LOGA and LMOGA Decry City of New Orleans’ Coastal Lawsuit Filing

BATON ROUGE, LA (March 29, 2019) — The Louisiana Oil and Gas Association (LOGA) and the Louisiana Mid-Continent Oil and Gas Association (LMOGA) issued the following statements in response to the City of New Orleans filling a Coastal Management Zone lawsuit against a multitude of oil and gas companies.  


“It is unfortunate to see the City of New Orleans bow to the administration’s pressure for more self-serving lawsuits,” said Gifford Briggs, President of the Louisiana Oil & Gas Association. “These lawsuits are nothing more than a trial lawyer’s version of Hadacol; they promise snake oil to heal all your ailments, but do nothing other than line the peddlers’ pockets. Ever since the first parish lawsuit was filed, the lawyers have promised a pot of gold to every local government across coastal Louisiana. Seven years later nothing has happened to protect Louisiana’s coast. There is no reason why Louisiana should be outsourcing the protection of its coast to a few lawyers whose only interest is in padding their bank accounts. It is long past time for the administration and local leaders to abandon this sue-first app road and start working with the oil and natural gas industry toward real solutions that will actually help our environment and our economy.”


“With the filing of this lawsuit, the City of New Orleans sends a message to oil and gas they’re closed for business. Tyler Gray, President of the Louisiana Mid-Continent Oil and Gas Association. Unnecessary legal tactics threaten the community investment and cultural support the industry has provided for over a century, which they can now potentially lose, as they wait for several years, as other parishes in the state have, for this to work its way through the judicial process. LMOGA vehemently disagrees with the decision to outsource responsibility for enforcing state and local permitting laws to private lawyers. With this decision, New Orleans disregards our environmental stewardship, relying on profit motivated lawsuits to make a quick buck.”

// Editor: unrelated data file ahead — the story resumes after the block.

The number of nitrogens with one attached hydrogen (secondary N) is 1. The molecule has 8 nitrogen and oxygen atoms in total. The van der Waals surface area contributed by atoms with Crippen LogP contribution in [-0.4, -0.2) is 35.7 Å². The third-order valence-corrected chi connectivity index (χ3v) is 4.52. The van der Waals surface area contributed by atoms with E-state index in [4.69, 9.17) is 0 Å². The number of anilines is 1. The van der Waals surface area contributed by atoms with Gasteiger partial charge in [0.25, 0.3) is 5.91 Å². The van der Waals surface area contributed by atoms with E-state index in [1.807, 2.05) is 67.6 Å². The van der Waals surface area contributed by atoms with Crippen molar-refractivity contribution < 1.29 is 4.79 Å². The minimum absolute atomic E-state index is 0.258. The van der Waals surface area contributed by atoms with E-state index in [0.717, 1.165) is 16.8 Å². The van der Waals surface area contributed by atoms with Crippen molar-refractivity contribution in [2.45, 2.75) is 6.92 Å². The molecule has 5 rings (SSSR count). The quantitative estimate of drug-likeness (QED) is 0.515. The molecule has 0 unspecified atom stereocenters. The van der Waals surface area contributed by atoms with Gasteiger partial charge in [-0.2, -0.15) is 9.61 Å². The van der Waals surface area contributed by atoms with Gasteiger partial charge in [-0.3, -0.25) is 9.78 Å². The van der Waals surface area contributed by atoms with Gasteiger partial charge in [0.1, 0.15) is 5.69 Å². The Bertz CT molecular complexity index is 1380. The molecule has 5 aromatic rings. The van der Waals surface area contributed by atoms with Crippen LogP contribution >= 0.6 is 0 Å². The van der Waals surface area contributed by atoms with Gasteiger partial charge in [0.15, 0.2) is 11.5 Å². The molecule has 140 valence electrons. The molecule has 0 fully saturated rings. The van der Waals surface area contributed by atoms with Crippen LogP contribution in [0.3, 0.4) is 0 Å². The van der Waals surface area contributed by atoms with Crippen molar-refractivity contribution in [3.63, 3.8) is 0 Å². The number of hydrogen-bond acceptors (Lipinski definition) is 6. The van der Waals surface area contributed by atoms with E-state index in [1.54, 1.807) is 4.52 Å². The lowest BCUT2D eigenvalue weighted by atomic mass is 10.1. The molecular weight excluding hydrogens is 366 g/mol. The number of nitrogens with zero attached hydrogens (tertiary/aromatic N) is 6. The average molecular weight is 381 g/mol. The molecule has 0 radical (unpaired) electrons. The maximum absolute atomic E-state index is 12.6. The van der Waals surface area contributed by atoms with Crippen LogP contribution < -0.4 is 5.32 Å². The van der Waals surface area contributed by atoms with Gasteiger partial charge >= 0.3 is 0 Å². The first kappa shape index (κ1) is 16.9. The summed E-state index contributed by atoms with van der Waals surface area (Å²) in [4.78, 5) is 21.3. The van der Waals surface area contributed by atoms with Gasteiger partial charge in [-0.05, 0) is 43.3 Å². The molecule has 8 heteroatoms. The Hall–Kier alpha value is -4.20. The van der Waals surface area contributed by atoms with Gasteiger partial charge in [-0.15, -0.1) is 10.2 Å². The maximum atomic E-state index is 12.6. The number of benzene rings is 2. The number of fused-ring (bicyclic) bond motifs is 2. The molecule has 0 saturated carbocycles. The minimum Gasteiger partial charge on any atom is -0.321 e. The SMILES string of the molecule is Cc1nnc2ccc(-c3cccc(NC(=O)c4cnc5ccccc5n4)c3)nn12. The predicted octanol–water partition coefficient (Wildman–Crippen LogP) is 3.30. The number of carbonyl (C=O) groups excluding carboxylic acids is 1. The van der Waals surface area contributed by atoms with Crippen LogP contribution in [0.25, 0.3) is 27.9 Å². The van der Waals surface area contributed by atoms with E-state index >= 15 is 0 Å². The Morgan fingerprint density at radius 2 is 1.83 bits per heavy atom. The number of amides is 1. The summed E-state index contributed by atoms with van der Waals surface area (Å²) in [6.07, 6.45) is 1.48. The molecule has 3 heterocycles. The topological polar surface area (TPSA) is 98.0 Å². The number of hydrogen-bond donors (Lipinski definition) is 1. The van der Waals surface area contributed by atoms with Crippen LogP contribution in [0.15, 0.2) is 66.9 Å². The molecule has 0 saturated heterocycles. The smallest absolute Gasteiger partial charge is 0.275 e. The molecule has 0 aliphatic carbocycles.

Posted on March 30, 2019 and filed under Louisiana, Oil and Gas.

Shining Light on the Toxic Relationship Between "Honor Code" and the Business Community in Louisiana

Photo source: The Advocate

Photo source: The Advocate

In what is an opening salvo in the war for the Governor’s Seat in Louisiana, both Republican candidates sounded off on “Honor Code” John Bel Edwards’ relationship to the business community in the State of Louisiana.

Louisiana’s Republican candidates for governor talked Thursday of creating tighter and friendlier state government relationships with business, suggesting Democratic incumbent Gov. John Bel Edwards’ spending and tax policies have stifled job creation.

U.S. Rep. Ralph Abraham and businessman Eddie Rispone spoke at an event hosted by the Pelican Institute for Public Policy, a conservative think tank, a luncheon that gave some attendees their first viewing of the men in campaign mode.

Abraham described Louisiana’s tax climate as “toxic” to business and pledged to lower taxes if elected. Rispone touted his background as founder of a Baton Rouge industrial contracting company, saying Louisiana needs a leader with a “business background.”

Read more: GOP candidates for governor pledge tight ties with business

You can look no further than the shakedown of the oil and gas industry as proof of what kind of leadership we have in Louisiana. This opinion piece from the Washington Examiner highlights the governor’s intentions on destroying the main industry in this state: